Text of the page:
Located in a residential area in the eastern part of town, several blocks from the commercial area, this muted red brick building with a profusion of sandstone trim displays a curious but restrained blend of Romanesque Revival and Queen Anne elements. Millard F. Giesey, usually associated with Wheeling architects Frederic F. Faris and Edward B. Franzheim, worked alone here.
A slightly projecting one-story entrance bay at the center of the facade is emphasized by short stone columns supporting an exaggeratedly robust stone arch. On either side of the entrance are towers of unequal height. Tall triple-sash windows on the first and second floors help establish a strong vertical accent. A steep hipped roof covers the main block.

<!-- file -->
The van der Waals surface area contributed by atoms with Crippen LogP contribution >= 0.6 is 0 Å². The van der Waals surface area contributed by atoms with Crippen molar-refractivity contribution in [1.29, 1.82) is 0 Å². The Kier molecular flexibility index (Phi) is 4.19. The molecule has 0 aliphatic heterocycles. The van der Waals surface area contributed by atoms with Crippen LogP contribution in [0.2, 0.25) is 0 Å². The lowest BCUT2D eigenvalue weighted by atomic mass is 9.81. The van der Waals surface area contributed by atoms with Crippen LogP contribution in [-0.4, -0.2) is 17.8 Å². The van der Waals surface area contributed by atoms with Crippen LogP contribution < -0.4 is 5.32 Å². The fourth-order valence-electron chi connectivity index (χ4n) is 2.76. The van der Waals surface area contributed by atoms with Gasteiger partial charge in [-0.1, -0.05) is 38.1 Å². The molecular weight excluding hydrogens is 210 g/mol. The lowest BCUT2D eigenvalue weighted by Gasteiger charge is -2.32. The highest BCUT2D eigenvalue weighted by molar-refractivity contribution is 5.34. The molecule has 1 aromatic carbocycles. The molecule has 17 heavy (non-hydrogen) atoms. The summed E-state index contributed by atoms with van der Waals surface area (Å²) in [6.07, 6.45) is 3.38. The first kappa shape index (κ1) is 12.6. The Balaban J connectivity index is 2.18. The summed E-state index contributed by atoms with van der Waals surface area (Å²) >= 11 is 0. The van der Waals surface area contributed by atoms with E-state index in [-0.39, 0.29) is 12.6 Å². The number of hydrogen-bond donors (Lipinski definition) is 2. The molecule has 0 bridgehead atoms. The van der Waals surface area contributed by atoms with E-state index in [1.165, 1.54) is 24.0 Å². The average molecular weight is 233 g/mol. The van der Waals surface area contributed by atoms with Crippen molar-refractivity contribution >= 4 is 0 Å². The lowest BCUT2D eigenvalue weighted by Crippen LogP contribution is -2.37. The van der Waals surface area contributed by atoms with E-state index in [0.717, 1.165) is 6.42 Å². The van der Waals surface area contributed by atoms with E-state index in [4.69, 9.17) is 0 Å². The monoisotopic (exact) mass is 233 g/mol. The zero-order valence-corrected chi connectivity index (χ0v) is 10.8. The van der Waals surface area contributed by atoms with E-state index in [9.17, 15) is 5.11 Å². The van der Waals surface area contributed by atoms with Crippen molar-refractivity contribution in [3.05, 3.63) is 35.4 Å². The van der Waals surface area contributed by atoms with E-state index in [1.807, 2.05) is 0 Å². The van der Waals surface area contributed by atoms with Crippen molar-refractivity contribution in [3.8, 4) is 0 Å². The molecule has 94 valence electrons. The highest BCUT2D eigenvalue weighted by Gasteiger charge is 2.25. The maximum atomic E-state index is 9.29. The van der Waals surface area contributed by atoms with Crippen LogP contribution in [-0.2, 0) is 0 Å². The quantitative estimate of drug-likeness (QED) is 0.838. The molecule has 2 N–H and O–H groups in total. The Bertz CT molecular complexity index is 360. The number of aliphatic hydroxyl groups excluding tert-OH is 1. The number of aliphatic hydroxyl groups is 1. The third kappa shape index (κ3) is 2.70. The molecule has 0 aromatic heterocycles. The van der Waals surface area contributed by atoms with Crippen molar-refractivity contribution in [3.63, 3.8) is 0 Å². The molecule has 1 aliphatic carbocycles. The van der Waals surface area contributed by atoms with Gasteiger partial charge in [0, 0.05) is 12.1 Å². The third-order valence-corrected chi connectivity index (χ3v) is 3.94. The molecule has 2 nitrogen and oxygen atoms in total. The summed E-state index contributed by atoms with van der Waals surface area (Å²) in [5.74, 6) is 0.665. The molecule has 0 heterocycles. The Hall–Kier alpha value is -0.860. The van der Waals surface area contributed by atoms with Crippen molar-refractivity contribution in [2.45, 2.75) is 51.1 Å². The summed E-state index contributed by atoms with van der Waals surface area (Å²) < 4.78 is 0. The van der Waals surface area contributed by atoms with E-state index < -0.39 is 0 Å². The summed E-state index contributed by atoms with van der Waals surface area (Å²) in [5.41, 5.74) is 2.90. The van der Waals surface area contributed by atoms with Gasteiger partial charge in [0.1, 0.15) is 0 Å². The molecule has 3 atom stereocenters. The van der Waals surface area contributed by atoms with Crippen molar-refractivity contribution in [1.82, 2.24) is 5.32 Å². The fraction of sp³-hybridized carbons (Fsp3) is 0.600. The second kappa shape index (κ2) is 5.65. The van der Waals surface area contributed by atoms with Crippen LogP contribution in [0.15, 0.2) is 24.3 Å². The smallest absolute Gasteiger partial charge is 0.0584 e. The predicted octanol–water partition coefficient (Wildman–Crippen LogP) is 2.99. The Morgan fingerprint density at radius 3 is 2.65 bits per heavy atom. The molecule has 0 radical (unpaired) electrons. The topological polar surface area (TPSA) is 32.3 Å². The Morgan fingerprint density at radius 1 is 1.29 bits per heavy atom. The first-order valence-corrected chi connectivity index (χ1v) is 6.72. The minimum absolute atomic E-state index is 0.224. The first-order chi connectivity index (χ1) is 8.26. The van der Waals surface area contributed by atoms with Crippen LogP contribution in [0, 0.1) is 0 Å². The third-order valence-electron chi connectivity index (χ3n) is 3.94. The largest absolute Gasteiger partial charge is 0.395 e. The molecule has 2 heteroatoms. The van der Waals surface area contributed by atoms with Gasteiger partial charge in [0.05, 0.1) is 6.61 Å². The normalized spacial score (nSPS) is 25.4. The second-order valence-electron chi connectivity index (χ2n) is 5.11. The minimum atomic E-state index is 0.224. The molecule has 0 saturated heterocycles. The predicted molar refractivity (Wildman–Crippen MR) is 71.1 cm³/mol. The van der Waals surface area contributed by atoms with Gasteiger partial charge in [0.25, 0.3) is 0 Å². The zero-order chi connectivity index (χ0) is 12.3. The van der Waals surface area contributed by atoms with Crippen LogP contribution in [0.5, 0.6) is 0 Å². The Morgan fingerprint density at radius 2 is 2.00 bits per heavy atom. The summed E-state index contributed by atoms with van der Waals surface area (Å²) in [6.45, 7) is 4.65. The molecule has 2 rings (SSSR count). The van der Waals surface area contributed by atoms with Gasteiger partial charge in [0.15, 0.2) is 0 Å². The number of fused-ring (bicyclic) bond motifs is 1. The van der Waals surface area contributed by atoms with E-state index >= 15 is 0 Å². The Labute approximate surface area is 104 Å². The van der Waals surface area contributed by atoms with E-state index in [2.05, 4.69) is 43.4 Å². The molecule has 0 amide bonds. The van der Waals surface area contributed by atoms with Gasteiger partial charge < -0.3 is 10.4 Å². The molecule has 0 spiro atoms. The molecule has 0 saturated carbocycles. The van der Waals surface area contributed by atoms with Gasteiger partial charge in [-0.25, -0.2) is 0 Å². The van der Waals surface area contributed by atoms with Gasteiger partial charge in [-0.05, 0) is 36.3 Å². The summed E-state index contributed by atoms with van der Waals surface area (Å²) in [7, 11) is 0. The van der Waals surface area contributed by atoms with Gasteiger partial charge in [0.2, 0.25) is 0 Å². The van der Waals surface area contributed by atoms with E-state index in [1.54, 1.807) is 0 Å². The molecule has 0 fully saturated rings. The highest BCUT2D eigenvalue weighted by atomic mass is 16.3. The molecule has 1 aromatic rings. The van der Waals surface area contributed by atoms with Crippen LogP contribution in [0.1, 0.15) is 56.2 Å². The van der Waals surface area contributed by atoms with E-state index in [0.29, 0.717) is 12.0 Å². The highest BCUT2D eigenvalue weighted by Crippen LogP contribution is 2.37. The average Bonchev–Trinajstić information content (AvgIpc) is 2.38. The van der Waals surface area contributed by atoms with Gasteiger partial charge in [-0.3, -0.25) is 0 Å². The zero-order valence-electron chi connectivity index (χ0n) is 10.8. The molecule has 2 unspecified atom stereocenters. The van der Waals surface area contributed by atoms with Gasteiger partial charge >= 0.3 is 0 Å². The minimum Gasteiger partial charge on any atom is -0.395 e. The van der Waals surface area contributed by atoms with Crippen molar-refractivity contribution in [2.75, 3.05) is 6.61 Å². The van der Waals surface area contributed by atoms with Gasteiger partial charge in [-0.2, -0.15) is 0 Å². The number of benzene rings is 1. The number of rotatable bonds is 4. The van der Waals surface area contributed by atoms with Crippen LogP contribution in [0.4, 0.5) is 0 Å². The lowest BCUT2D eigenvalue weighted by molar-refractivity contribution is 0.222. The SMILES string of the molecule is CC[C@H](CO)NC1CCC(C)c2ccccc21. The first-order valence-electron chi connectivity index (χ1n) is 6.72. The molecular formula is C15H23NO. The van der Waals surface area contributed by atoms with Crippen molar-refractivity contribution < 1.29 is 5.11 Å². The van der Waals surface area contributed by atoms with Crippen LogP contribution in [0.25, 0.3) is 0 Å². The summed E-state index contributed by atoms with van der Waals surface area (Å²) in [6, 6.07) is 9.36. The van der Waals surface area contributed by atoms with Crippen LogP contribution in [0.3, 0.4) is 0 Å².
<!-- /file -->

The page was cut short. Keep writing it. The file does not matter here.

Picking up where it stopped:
The brick was sandblasted and repointed in the 1970s, and a one-story office addition, or annex, was completed in 1976. Although it makes no serious attempt to relate to the earlier building in design, the annex respectfully uses the same materials and is properly relegated to sides and rear. A separate jailer's residence combined with a jail, part of the original complex, stands behind the annex. It accords well with the courthouse in its simple Romanesque lines, brick walls, and rough stone windowsills and lintels. Behind it, a new jail was added in 1926.